We walked home. Me limping. Secretly already figuring out how I would phrase the sentence where I told The Hammer I didn’t think I could do this. But i couldn’t figure out a way I liked to say it, so I didn’t.
Not yet anyway.
Having eaten (sort of), The Hammer and I went back to the Breck Epic HQ tent, where the daily awards ceremony was underway.
Astonishingly, The Hammer and I had podiumed!
Okay, maybe it’s not that astonishing, since we were one of only three Coed Duo teams racing. And we had taken third for the day.
Still, hey. Podium!
Except — and I am not making this up at all — my left knee hurt so bad that I had a very hard time even climbing up onto that teeny-tiny third podium spot.
After the award ceremony, we went grocery shopping, figuring that henceforth, we’d eat out less and cook in more. Because that way when we were too tired to go out, we could just eat bacon or gnaw on a block of cheese or something.
I liveblogged my bit part in Leverage while I iced my knee, hoping it would feel better soon. Real soon.
We went to bed by 8:00pm.
And I was up by 8:15, barfing what little I had managed to eat since the race.
I came back to bed, telling The Hammer, “Well, at least that’s over.”
Then, at 8:20, I was back in the bathroom. Dry heaving.
By 9:00pm, my stomach stopped trying to get rid of stuff that wasn’t even there and I was able to come back to bed.
“I don’t think I can race tomorrow,” I told The Hammer.
“See how you feel when you wake up,” she replied.
And that’s where we’ll pick up tomorrow.
A Note from Fatty About the GranDonut Race: Remember the Gran Donut Race Report, and how I said I’d post the video as soon as it was available?
Well, it’s available now. Check it out. Right now (although I recommend watching it bigger over on the Vimeo site).
OK, go ahead and watch it again. I’m going to.
Yeah, that was pretty amazing, right? Massive Kudos to Jamie at Daydreamer Cinema for the filming and editing of this. It exceeded my (remarkably high) expectations by two orders of magnitude. And that’s a lot.
A Note from Fatty: This is part of my race report for the the 2012 Breck Epic. My writeups for all parts of this story can be found here:
Backstory AKA Why It Took Me So Long To Get Started On This Story
The 2012 Breck Epic started almost exactly two months ago. Two months. I never take that long to write a race report. In fact, as a rule, I write race reports within a day or two of the event.
But here’s the thing: The Breck Epic wasn’t just a race. It was the one and only thing The Hammer and I did, for six solid days. It absolutely, completely consumed the two of us, and we only barely managed to pull it off.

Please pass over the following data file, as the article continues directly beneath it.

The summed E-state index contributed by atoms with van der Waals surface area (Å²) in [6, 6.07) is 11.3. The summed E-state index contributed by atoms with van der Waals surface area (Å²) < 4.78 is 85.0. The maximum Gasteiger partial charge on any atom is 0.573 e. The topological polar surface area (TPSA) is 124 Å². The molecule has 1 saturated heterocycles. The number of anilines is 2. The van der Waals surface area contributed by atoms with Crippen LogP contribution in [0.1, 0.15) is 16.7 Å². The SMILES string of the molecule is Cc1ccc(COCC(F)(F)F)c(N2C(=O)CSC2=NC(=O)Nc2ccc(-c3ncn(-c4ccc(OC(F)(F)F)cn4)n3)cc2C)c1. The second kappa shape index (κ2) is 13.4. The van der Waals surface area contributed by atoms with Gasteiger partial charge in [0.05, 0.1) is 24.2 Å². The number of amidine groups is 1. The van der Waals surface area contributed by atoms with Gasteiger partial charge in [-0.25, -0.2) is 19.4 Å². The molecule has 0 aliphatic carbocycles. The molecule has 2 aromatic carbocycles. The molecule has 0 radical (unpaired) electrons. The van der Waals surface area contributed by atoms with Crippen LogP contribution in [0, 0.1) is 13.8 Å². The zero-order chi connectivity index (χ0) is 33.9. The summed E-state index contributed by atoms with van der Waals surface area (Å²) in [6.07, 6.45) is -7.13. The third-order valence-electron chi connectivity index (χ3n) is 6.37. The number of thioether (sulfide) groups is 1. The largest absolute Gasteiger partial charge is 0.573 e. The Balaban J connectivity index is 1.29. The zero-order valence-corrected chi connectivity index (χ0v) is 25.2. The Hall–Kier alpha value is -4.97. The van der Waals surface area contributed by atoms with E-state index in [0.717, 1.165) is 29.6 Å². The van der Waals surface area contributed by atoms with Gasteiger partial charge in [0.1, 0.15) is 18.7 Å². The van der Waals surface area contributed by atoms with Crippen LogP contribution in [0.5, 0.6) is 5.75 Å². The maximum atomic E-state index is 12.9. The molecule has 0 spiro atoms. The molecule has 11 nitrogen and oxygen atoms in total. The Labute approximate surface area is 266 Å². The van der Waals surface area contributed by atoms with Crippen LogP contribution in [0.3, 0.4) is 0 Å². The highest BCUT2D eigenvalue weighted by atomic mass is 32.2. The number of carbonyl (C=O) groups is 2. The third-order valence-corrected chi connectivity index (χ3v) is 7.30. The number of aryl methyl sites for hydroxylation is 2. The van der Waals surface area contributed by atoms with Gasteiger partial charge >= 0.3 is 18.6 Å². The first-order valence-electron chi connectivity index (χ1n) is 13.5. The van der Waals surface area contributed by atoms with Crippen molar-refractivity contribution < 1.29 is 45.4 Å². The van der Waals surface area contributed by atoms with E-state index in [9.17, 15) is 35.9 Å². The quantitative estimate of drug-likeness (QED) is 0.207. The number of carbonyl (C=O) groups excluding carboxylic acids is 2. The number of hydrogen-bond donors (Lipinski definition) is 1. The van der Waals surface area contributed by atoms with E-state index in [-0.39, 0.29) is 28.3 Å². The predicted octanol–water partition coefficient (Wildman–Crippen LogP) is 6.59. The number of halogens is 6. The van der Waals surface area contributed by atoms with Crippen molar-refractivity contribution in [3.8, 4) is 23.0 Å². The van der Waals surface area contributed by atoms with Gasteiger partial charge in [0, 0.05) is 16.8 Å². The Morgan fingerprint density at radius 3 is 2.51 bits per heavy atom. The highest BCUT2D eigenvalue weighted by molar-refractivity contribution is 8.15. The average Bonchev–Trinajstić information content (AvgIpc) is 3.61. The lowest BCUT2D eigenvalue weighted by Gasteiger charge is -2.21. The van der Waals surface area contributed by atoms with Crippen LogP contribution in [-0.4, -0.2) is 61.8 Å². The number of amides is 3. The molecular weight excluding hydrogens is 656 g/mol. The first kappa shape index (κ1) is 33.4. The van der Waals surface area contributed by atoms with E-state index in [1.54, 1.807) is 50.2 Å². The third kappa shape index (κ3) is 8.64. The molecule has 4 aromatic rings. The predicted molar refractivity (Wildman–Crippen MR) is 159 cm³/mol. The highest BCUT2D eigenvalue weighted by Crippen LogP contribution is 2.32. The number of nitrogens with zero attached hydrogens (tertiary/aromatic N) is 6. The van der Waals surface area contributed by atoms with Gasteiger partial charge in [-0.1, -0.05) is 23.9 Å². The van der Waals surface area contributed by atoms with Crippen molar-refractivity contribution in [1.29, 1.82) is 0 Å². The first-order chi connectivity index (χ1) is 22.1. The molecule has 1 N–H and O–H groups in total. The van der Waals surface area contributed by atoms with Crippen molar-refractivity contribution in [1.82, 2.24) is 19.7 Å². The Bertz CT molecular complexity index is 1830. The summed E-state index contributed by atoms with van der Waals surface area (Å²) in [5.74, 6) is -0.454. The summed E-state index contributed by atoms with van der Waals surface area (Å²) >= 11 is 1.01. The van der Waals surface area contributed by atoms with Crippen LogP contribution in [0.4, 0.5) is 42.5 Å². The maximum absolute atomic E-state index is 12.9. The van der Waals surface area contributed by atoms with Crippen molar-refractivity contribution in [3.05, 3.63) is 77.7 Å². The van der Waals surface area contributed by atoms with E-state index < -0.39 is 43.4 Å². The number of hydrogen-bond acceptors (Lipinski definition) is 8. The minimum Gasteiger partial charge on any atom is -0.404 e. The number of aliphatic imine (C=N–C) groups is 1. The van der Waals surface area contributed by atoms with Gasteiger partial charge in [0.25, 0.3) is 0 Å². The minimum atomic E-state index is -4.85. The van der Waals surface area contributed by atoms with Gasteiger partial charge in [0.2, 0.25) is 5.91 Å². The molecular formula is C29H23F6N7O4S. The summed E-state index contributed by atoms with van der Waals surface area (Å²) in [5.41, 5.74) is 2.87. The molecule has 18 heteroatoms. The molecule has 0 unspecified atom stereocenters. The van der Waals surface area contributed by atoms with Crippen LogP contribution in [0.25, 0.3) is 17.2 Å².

So for the past couple months, whenever I started thinking, “I need to tell the story of this race,” I’d panic a little. Sort of like I remember panicking when, as a kid, I had to write a “What I Did Last Summer” essay.
There was just too much to tell.
So I’d write about something else. Something smaller, something easier.
But a couple days ago, something that now seems obvious occurred to me: I don’t have to write about the whole Breck Epic all at once. I don’t have to write multiple posts on each day of the event (if I were to write the number of posts per race day that I usually do, the story would be around eighteen posts long).
All I need to do is write a blog post’s-worth of story, each day.
If a story arc emerges, great. If not, oh well. If one of the posts is a top-10 list of things from this race that still haunt my dreams, well, that’s going to be OK too.
So now, after nine paragraphs of throat-clearing, I’m going to start telling this story. At the pace I feel like telling it.
The Night Before
The Hammer and I had just finished the Leadville 100. As in, we had finished it six hours ago. Since then, we had packed all our stuff, wrangled it down the steep stairs of the hotel (The Delaware in Leadville was built before elevators, or something), waited for friends and family to cross the line, and had dinner.
Then we made the drive to Breckenridge. The entire way there, we did not talk about the race course. We also didn’t talk about our hopes for a top finishing place in our category. We didn’t talk about our race strategy, nor what unique challenges racers in the Coed Duo category face.
No, we had larger concerns.
The entire way up, we talked about how — with our incredibly tired legs and bodies — were we going to be able to get our luggage from the truck into the condo we had rented for the week (note that one of the very nicest things about the Breck Epic is that since every stage begins and ends in Breckenridge, you don’t have to move between stages).
We concluded that, if necessary, we’d have to take many, many trips — because we had a ton of gear with us, not knowing what kind of weather the trip would bring — up and down the stairs, carrying whatever we could.
Honestly, we just didn’t know if we could do it. We were already so tired.
The unasked question — unasked because it was so obvious and neither of us knew the answer — was, “If we’re so tired we don’t know how we’re going to get our luggage into our condo, how are we going to do forty miles of racing the next day?”
Or, for that matter, the day after that. And the one after that. Etcetera and so forth.
Plus, there was the matter of my left knee. It hurt, even to walk. I had given everything I had to give in the Leadville 100, and was worried about how I’d do the next time I got on a bike.